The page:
View Full Version : New 35SP ... with problems?
Just got an Oly 35SP, and have been messing around trying to figure out the EV system in the viewfinder. Ok, when I point at bright sky, the scale is only going up to about 5 or just above, and the lens seems to shoot wide open (all this on auto, with 'A' selected on both lens rings). Is this the meter or possibly a battery depleting? I looked at the battery, and it just says Toshiba on it, so I don't know what kind it is, like mercury or not.
Also, the lens looks spotless from the front, but when I put it on f1.7 and B to look through, there's a lot of dirt inside when you look through it onto a lamp. Can a service/CLA for the camera include a lens internal clean? Help, as I don't know whether this is a keeper or to sell it in favour of the Canonet QL17 GIII I was going to get!
It's unlikely that the battery in the camera is the discontinued 1.35v mercury battery originally used in both the Canon GIII and this specimen. Without knowing the history on the battery, you're not giving the camera a fair shake.
There are a lot of battery solutions, but to test the camera in the interim, I'd get one of the Wein Cell replacements (Zinc Air). At least fresh, it will properly test the camera. There is a Wein Cell that is a direct replacement in size for this camera.
A lot of people beat the Wein cells up badly for short life span, but they have the flat curve at 1.4v needed to test the camera. I always got good life out of the Wein cells by taping the holes shut during periods of limited use.
However you resolve the situation on an ongoing basis will be the same for this camera and the GIII Canon.
My preference of the two would be the 35SP for image quality and the spot meter. The down side of the SP is I don't like the EV system. The SP is a bit bigger.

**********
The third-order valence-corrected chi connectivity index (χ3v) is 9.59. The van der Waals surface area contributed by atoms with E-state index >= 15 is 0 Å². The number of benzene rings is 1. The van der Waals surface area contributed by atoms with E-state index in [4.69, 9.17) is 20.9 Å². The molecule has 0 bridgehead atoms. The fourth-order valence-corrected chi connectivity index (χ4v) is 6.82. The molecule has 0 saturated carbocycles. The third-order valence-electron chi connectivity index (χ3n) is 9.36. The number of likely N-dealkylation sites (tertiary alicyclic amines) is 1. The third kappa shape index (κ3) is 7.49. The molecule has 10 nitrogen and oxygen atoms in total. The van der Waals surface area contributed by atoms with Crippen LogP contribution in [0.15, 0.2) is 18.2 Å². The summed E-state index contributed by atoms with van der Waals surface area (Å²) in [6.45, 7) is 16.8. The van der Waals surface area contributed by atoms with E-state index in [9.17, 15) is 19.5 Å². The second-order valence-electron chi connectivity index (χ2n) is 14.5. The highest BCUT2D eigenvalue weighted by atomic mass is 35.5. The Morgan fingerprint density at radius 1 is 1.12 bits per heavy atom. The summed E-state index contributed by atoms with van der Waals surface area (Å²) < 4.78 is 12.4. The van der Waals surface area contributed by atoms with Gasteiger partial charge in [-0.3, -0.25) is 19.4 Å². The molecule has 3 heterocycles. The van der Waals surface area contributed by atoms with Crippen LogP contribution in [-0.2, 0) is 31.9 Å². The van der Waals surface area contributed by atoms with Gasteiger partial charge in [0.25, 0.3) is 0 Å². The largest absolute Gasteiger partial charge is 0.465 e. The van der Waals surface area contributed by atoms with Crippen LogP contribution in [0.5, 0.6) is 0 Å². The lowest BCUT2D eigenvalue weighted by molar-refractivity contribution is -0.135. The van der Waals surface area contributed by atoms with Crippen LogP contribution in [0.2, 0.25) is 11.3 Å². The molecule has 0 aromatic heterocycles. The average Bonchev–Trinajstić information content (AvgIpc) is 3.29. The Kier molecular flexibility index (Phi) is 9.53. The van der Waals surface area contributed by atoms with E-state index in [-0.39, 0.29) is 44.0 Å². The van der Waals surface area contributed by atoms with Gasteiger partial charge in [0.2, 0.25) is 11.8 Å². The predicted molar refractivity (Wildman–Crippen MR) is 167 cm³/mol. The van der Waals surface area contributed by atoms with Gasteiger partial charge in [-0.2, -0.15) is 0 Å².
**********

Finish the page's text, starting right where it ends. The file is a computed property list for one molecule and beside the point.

I always considered the two similar in build quality, and I like the GIII because it's a bit smaller.
I forgot to ask about the ASA setting you used for testing.
While kuzano tackles the technicalities, I'll try to imagine what I would do in your shoes.
The most impressive part of an Olympus 35 SP is the lens. If the lens on your particular sample is not good, the camera itself is not worth having. So, I'd be basing my decision on the following:
- If I paid a lot for the camera, I'll tell the seller to give me a partial refund or return the camera because of the dust in the lens and potential meter problem.
- If I paid little for the camera, I'd send it to one of camera techs who knows what they're doing pay for a good CLA (zuiko.com is a popular one, but by no means the only one).
A properly CLA'd Olympus 35 SP will produce pictures that blow a properly CLA'd Canonet QL17 GIII out of the water. You don't have to trust me, just get one of each, and see which one you end up selling *based on* picture quality.
Shadowfox is word for word on about the lens on the SP Vs the GIII. I agree on his post all the way.
I'd still get a couple of the Wein Cells for testing EITHER the GIII or the SP up front. They usually come in a blister pack and you probably have to go on line for them. Not common, but check Radio Shack as to only likely supplier. My local Radio Shack does NOT carry this particular Wein Cell. Like I said, it may not meet your needs for long life, But it is the very closest battery you can get to the original Mercury PX625 in it's fresh (new) state.